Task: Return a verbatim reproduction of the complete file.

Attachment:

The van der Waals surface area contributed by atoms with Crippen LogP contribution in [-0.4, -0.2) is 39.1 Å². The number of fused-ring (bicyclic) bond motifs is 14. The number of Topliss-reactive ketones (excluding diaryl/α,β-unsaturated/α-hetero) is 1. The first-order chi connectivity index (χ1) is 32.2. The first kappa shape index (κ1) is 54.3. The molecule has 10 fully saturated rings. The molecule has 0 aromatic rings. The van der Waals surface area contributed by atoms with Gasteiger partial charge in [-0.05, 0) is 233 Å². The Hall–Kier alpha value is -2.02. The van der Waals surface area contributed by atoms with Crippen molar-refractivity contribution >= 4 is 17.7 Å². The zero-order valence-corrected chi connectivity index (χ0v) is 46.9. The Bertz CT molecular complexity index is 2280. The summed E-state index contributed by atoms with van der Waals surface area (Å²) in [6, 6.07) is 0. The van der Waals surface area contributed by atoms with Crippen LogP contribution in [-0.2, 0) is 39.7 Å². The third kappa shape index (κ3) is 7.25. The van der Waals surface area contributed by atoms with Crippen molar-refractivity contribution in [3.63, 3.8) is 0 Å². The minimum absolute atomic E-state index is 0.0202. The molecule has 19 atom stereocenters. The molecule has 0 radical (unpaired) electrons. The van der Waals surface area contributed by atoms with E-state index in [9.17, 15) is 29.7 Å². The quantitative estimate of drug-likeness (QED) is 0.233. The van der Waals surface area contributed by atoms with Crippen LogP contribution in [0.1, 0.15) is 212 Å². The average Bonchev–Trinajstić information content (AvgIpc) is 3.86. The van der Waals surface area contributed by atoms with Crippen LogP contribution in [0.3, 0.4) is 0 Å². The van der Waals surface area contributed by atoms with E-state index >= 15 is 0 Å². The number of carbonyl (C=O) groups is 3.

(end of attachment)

The van der Waals surface area contributed by atoms with Crippen LogP contribution in [-0.4, -0.2) is 39.1 Å². The number of fused-ring (bicyclic) bond motifs is 14. The number of Topliss-reactive ketones (excluding diaryl/α,β-unsaturated/α-hetero) is 1. The first-order chi connectivity index (χ1) is 32.2. The first kappa shape index (κ1) is 54.3. The molecule has 10 fully saturated rings. The molecule has 0 aromatic rings. The van der Waals surface area contributed by atoms with Gasteiger partial charge in [-0.05, 0) is 233 Å². The Hall–Kier alpha value is -2.02. The van der Waals surface area contributed by atoms with Crippen molar-refractivity contribution >= 4 is 17.7 Å². The zero-order valence-corrected chi connectivity index (χ0v) is 46.9. The Bertz CT molecular complexity index is 2280. The summed E-state index contributed by atoms with van der Waals surface area (Å²) in [6, 6.07) is 0. The van der Waals surface area contributed by atoms with Crippen LogP contribution in [-0.2, 0) is 39.7 Å². The third kappa shape index (κ3) is 7.25. The van der Waals surface area contributed by atoms with Crippen molar-refractivity contribution in [3.63, 3.8) is 0 Å². The minimum absolute atomic E-state index is 0.0202. The molecule has 19 atom stereocenters. The molecule has 0 radical (unpaired) electrons. The van der Waals surface area contributed by atoms with E-state index in [9.17, 15) is 29.7 Å². The quantitative estimate of drug-likeness (QED) is 0.233. The van der Waals surface area contributed by atoms with Crippen LogP contribution in [0.1, 0.15) is 212 Å². The average Bonchev–Trinajstić information content (AvgIpc) is 3.86. The van der Waals surface area contributed by atoms with Crippen LogP contribution in [0.3, 0.4) is 0 Å². The van der Waals surface area contributed by atoms with E-state index >= 15 is 0 Å². The number of carbonyl (C=O) groups is 3.